February 27 - March 1, 2003
The academic study of modernism was for many years confined to the "high arts”. As a movement, it was commonly thought to begin and end with Picasso in the visual arts, with Joyce, Woolf, Pound and Eliot in literature, Stravinsky in music and Le Corbusier in architecture. In this view, modernism was a term that designated an artistic school, an aesthetic. As a backdrop to that set of innovative strategies, “modernity” was understood of as a specific historical period marked by the experience of rapid industrialization whose consequences were felt most centrally in the production of goods and the transformation in modes of communication and travel.
In contrast to this dual vision of modern art and society, more contemporary scholarship represents these phenomena an imbrication of modernism with modernity. Scholars address the influence of advertising on the modernist aesthetic (and vice versa), explore art’s capacity to register the “shock” of a radically changed temporality produced by modernity, analyze the psychological and cultural effects of the new technologies, in general, and any number of other projects that mark modernism as a set of cultural practices that both articulate and mediate the experience of modernity. As the editors of the journal Modernism/ Modernity explain, "Modernism was more than a repertory of artistic styles, more too than an intellectual movement or set of ideas; it initiated an ongoing transformation in the entire set of relations governing the production, transmission, and reception of the arts. Modernism has come to be seen as much more than an artistic movement: rather, it marked a fundamental change in the way people saw the world.”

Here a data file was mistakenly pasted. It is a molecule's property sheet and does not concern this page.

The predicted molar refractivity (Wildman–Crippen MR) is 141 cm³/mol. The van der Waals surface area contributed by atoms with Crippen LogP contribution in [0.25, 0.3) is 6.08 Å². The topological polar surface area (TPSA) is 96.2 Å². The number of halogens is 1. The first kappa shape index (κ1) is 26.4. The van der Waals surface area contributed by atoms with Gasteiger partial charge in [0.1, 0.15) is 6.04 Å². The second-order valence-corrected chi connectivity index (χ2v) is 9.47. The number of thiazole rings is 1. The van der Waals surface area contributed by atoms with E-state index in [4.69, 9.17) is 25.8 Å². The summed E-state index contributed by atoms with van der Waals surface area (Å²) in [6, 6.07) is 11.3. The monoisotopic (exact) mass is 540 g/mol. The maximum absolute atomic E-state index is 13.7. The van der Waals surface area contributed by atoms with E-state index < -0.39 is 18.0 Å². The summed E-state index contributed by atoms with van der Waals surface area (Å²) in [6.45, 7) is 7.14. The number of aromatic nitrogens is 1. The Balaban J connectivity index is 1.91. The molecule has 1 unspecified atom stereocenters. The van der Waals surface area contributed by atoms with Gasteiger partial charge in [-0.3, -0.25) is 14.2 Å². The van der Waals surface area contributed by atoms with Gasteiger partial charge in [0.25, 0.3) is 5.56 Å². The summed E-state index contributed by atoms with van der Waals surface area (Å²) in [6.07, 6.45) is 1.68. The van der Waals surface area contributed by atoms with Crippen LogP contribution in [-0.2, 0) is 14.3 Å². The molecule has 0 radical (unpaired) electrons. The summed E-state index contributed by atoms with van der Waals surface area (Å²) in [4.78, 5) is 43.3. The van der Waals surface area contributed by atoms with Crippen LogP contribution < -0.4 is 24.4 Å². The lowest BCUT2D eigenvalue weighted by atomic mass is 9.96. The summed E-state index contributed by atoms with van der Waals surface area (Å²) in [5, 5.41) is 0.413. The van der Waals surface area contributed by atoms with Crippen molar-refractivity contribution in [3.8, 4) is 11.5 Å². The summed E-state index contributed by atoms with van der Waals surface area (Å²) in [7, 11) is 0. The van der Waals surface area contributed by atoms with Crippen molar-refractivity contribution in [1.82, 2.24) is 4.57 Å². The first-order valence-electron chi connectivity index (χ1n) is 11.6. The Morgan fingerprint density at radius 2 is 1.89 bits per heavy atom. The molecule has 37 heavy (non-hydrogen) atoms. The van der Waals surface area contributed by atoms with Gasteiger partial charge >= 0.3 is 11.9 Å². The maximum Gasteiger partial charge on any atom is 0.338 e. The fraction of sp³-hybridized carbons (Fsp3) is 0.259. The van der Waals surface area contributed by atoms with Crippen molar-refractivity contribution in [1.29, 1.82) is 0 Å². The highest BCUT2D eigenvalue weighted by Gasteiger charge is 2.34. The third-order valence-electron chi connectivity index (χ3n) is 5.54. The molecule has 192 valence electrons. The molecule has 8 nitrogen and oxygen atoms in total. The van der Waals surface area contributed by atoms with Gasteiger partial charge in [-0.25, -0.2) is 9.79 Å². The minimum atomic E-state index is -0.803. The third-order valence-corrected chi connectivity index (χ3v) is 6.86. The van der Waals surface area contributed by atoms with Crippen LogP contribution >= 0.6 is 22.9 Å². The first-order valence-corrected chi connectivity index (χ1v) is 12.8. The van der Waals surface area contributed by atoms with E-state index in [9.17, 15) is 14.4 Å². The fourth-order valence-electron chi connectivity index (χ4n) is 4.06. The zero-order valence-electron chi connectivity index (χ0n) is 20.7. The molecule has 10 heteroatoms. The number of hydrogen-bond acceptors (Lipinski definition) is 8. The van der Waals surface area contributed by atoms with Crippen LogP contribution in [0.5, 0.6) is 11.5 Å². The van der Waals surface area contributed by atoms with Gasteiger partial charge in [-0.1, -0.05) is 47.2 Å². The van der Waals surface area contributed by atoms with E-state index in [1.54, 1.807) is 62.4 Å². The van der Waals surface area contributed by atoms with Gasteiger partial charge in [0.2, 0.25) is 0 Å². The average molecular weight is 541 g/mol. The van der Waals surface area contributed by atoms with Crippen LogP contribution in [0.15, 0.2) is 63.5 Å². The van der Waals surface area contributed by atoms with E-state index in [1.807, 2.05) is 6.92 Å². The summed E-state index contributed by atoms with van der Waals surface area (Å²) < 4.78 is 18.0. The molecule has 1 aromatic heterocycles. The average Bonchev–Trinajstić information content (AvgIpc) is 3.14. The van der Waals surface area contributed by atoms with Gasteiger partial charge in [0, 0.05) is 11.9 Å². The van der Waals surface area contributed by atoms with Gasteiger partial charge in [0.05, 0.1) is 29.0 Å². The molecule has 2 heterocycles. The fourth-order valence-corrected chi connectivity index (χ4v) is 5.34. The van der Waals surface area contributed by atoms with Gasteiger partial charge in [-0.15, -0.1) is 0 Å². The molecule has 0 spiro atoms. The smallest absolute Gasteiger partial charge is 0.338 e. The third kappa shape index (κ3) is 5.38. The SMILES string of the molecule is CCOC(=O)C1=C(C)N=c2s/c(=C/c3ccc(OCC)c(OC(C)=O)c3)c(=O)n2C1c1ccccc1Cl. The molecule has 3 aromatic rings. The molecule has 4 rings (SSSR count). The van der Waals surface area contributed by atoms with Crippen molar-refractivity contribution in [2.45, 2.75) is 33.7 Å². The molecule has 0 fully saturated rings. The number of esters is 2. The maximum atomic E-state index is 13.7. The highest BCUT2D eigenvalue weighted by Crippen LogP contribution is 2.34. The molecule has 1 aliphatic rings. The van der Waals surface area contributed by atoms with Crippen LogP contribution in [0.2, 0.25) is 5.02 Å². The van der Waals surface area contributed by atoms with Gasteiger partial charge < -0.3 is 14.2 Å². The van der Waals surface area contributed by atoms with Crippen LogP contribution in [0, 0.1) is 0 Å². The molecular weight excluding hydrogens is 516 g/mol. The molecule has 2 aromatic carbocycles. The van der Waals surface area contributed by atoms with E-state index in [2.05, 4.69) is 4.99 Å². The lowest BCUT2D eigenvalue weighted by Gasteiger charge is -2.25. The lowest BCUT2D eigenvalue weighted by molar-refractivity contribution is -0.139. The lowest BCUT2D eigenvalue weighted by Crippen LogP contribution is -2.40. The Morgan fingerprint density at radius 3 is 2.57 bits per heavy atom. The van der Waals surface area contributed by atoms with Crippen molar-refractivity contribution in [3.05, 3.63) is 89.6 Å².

This seminar will call on speakers from film studies, literature, and art history to help us explore how this more capacious sense of modernism has transformed our understanding of that period, the arts it produced and our own relation to the recent past. The seminar will explore recent work in the history of film describing the ways early film registered and engaged modernity both as object and mode of perception. Literary and art historians will analyze modernist responses to modernity and its technological innovations as both resource for and an obstacle to artistic creativity. Finally, we will ask how this new perspective complicates and enriches our understanding of modernist ideas on the autonomy of artistic form and practice.
Speakers on this topic will include Tom Gunning (Film Studies), Miriam Hansen (Film Studies and English), Joel Snyder (Art History), Yuri Tsivian (Art History, Film Studies), Robert Von Hallberg (English), Bill Brown( English).
- Benjamin, “The work of art in the age of mechanical reproduction”
- Berman, All that is solid melts into air (Introduction)
Giddens, The Consequences of Modernity (Chapter One)
- Giddens’ The Consequences of Modernity maintains that we still live in a modern world, rather than a post-modern one. Giddens concentrates on the conflicting elements of modernity in which industrialization has allowed for a far greater standard of living and yet created forms of oppression hitherto unknown.
- Hansen, “The mass production of the senses”
- Woolf, “Mrs. Dalloway in Bond Street”